'Since Belgian law may be enforceable by our courts, that law, having been pleaded, must be established. It is true that this Court has on several occasions held international rules which had passed into the 'general maritime law' to be subject to judicial notice. (cases cited). But where less widely recognized rules of foreign maritime law have been involved, the Court has adhered to the general principle that foreign law is to be proved as a fact. (cases cited).' Moreover, there is uncontradicted testimony in the record to the effect that Zacharias could obtain relief through the Greek courts if he sought it. Upon this record, therefore, we cannot say that the appellee lacks access to a foreign forum.
In Pavlou v. Ocean Traders Marine Corp., S.D.N.Y.1962, 211 F.Supp. 320, 325, the court found an eighth contact worthy of consideration-- the shipowner's base of operations:
'This court recognizes that the factor of base of operations was not emphasized by the Supreme Court in Lauritzen v. Larsen, 348 U.S. 571, 73 S.Ct. 921, 97 L.Ed. 1254 (1953). However, the court does not interpret that decision as an attempt by the Supreme Court to exhaust the factors which may be relevant. It is clear that there the court was only dealing with the circumstances which were present therein. Indeed, in the Bartholomew case, supra, at page 443 of 263 F.2d, the Court of Appeals of this Circuit interpreted the Lauritzen decision in this way. Further, persuasive authority exists to support the view that the base of operations of the persons directing the operations of the vessel is a factor making the Jones Act applicable.'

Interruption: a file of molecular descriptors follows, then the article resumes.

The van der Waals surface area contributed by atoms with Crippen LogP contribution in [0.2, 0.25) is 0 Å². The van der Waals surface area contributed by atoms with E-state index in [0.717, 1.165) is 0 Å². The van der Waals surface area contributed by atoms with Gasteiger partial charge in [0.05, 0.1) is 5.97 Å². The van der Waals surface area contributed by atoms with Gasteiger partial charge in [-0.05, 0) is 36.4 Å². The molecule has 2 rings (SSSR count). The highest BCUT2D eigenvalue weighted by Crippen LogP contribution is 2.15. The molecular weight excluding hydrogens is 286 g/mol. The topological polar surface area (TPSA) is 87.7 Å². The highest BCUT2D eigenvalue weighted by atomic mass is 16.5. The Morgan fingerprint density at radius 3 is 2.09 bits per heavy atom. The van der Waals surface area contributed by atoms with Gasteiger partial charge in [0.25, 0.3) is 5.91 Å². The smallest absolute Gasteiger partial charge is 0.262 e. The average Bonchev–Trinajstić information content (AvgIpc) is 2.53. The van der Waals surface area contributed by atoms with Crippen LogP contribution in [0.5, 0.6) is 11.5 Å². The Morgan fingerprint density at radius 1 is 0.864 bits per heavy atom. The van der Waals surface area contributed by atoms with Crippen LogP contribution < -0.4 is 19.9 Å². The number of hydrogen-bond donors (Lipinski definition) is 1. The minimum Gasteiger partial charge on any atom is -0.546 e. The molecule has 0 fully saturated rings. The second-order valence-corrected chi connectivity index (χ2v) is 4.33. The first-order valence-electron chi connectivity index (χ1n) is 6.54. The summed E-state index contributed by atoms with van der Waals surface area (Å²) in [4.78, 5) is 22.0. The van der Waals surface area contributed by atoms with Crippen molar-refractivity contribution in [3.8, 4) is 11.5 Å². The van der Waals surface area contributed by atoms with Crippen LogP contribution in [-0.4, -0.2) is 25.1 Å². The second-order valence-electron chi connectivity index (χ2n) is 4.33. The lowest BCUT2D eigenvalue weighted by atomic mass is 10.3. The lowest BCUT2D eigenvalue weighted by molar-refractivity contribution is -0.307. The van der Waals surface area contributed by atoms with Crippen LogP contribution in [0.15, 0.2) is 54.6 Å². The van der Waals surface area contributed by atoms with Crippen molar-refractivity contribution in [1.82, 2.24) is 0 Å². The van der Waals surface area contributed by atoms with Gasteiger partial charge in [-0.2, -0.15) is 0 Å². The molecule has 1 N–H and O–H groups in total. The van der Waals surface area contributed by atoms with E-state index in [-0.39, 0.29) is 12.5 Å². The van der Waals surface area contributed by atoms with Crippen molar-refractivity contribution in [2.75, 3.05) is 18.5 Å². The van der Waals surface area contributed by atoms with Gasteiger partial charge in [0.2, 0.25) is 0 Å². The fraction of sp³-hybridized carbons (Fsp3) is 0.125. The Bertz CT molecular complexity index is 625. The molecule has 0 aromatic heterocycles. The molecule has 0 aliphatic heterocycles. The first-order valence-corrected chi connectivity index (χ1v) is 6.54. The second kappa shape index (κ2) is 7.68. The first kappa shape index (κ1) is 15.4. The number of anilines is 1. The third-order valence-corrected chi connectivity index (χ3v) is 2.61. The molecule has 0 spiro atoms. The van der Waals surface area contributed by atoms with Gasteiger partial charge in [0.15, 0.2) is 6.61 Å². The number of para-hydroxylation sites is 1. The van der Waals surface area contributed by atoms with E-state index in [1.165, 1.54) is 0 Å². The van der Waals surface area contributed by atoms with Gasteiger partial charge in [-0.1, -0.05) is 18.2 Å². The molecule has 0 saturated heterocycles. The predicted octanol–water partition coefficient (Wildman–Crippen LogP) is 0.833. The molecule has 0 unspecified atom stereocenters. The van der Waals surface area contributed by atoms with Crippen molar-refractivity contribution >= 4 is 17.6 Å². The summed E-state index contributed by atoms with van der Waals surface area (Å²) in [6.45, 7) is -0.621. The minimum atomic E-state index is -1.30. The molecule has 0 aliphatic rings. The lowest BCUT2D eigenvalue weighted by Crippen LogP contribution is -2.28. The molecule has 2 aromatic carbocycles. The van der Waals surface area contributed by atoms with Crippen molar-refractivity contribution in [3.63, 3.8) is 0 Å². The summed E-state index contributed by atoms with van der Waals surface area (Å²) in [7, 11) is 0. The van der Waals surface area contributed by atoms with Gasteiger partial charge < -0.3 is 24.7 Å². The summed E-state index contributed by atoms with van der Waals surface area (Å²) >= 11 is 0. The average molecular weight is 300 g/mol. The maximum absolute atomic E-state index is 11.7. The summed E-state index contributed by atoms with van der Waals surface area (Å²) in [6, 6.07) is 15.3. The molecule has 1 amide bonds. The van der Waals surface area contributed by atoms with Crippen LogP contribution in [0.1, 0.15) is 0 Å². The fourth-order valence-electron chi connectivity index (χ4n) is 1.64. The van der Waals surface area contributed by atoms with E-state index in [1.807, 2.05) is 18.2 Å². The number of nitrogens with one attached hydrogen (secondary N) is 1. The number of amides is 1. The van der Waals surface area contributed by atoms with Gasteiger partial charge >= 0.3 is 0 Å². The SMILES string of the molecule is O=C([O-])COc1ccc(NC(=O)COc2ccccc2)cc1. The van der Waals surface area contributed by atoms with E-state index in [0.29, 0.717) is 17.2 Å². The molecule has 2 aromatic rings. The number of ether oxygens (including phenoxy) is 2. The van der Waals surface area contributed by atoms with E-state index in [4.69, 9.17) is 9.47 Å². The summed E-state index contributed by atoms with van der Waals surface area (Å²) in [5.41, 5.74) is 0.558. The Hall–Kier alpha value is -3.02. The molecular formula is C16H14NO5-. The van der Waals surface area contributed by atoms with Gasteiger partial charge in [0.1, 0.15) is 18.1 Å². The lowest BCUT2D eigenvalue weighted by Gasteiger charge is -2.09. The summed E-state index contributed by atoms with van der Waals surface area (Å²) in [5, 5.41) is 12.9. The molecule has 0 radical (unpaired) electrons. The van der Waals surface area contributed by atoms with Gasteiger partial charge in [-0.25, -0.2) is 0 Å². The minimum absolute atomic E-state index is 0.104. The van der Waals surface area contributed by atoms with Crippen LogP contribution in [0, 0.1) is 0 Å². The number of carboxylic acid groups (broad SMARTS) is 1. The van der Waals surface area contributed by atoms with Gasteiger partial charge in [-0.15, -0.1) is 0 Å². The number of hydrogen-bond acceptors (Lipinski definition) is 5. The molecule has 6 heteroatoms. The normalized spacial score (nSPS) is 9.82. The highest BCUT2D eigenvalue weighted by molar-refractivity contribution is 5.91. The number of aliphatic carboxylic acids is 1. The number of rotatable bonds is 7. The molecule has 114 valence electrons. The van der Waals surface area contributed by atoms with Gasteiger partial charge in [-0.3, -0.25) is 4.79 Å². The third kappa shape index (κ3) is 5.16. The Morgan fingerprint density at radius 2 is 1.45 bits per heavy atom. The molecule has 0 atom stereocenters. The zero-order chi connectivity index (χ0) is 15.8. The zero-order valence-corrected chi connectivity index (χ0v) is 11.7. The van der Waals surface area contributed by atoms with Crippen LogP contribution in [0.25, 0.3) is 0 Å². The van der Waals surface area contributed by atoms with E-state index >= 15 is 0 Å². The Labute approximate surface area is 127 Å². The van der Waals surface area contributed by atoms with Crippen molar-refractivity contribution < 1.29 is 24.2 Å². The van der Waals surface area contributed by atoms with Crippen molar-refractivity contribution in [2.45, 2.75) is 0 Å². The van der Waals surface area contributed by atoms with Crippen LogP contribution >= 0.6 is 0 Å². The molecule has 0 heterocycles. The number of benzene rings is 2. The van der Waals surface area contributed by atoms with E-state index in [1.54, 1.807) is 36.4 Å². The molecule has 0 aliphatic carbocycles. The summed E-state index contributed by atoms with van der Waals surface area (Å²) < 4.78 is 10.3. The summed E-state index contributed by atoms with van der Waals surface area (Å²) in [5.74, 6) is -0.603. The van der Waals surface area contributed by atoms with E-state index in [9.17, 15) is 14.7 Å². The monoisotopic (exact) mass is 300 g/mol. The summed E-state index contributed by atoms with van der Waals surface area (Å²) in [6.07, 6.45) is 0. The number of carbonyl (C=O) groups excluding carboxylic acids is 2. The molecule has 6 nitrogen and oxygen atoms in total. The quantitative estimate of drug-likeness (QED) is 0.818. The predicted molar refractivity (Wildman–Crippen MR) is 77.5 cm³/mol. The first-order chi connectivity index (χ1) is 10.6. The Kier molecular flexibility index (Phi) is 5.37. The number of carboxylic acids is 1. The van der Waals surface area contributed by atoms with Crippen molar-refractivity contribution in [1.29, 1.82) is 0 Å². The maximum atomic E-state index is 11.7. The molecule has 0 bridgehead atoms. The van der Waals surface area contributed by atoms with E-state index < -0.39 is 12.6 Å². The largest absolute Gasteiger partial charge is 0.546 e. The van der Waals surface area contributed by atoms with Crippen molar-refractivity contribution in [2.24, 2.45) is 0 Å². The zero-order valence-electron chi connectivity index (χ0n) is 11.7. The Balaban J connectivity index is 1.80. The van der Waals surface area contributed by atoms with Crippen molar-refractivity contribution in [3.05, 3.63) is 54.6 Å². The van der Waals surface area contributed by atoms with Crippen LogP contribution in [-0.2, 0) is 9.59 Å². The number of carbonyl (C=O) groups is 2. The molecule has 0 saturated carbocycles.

We agree with Pavlon that courts should consider the location of the shipowner's base of operation in conjunction with the seven factors articulated in Lauritzen. Since New York was the principal office of Hellenic Lines, this factor points persuasively toward Jones Act applicability.
Since he has resided in the United States and maintains both his home and principal place of business here, Pericles is properly categorized as a domiciliary of this country. See Mitchell v. United States, 1875, 88 U.S. (21 Wall.) 310, 22 L.Ed. 584, 586. See also 28 C.J.S. Domicile 11(f) ('A change of domicile to another country does not involve or require a change of nationality or an intent to cast off all allegiance to the country of the former domicile.')